Since its conception, Sudo has enjoyed a great deal of success from the Cambridge community, “From day one it was paying its bills,” Fitzsimmons says. While the store’s Facebook fan page is inundated with vegans, its clientele is varied—many people don’t even realize they’re in a veg shoe store when they first come in.

Fitzsimmons likes how his business doesn’t force the issue, instead he sees it as a potential avenue to an ethical lifestyle that people will follow only when they’re ready.  While words like “vegan” are a beacon for those with a plant-based proclivities, it can have the opposite effect for others who aren’t familiar with it. Instead of taking a hardline in-your-face stance, Fitzsimmons believes you can show someone the option and they can cultivate an understanding on their own, because only they can make the choice to lead a principle-based existence: “[When] your system is ready for it, then you have your moment,” he says.

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Boston has experienced its list of vegan and vegetarian eateries expand exponentially within the last few years. While relatively recent restaurants like Veggie Galaxy and Refuge Cafe do a good job catering to the cruelty-free crowd, veganism has never tasted so sweet as it does now with the welcome addition of the alternative ice cream shop, FoMu.

FoMu (which stands for Faux Moo in case you were wondering), comes from the culinary prowess of Deena Jalal and Hin Tang – a hardcore foodie, wife and husband super duo. For nearly a year before FoMu came to fruition, the two had been making non-dairy desserts for other vegan, vegetarian and health food restaurants.

The dairy-free café resides in Allston’s Union Square, a location with a precedent for successful vegan businesses, like the Asian cuisine mainstay, Grasshopper, and the plant-based pizza parlor, Piece o Pie.  Jalal and Tang live only a mile from the Allston locale, and when they found out that there was vacant spot in Union, they seized the opportunity to open up shop, despite the fact that Jalal was nine months pregnant and they only had one month to open.

The interior of FoMu, is sleek and subtle with a contemporary, minimalist vibe accentuated by a twisty metal sculpture hanging on the wall, and serene indie music that croons through the speakers. There is adequate yet non-congested seating with a few high top metal tables and window-counters toward the front, as well as a large wooden bench and additional metalic tables in the back. Artwork by the talented Boston illustrator Andrew Jerz whose pieces depict eccentric characters with a vivid mish mash of color, adorn the white walls.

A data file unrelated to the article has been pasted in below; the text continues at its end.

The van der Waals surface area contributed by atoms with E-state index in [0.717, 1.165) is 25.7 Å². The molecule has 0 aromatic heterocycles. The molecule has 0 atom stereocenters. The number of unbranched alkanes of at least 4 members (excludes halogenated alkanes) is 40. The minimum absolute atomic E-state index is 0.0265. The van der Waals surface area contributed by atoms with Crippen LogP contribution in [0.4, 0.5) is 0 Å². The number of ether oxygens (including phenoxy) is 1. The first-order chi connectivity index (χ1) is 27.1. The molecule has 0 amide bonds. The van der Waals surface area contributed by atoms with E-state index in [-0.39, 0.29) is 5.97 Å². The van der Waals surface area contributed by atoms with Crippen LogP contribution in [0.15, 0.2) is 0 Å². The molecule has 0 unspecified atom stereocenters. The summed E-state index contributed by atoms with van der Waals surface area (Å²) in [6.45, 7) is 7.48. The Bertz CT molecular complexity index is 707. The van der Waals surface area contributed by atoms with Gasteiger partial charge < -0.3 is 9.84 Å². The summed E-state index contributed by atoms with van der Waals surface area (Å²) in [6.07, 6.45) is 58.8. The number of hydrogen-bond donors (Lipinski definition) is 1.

Like most ice cream shops, FoMu offers cups, cones, shakes and soon-to-come soft serve. While the dairy-free cafe has the typical vanilla, chocolate and strawberry flavors, it wades into unique waters with selections like avocado and thai peanut, which can be complemented with toppings such as organic agave gummy bears, coconut, almonds or Oreos. You can also grab one of the ready-to-go pre-packaged pints in an easily-accessible fridge across from the cashier.


My first time at FoMu, I tried the cinnamon coffee cake flavor. According to Jalal, the ice cream is coconut cream-based, and is sweetened with agave and unrefined cane sugar. It is prepared in a commissary in Arlington, where a new batch is made and delivered every couple of days, so it’s always fresh. One taste, and it’s apparent that FoMu’s product is not a mere substitute for ice cream, but a tastier and healthier alternative.

For those with a penchant for pastries, behind the glass-encased front counter, there are a slew of cellophane wrapped blueberry muffins, chocolate chip cookies, cinnamon buns and brownies.

FoMu further distinguishes itself with appropriately named, craftily concocted smoothies, like the Green Monster–made from avocado ice cream and spirulina flax, as well as the Mango Lassi, which contains mangoes, vanilla ice cream and masala spice. You can pick from soy milk, almond milk and rice milk to be added to the mix. Additional beverages include fresh coffee from Boston-based roaster George Howell.

While every vegan and health-food enthusiast is rooting for  the success of this dairy-free dessert establishment, it’s an unfortunate fact that similar ventures have faltered in the past, notably Wheeler’s Black Label Vegan Ice Cream on Mass. Ave. That was nearly half a decade ago though, and Boston’s vegan market has grown tremendously within the last five years.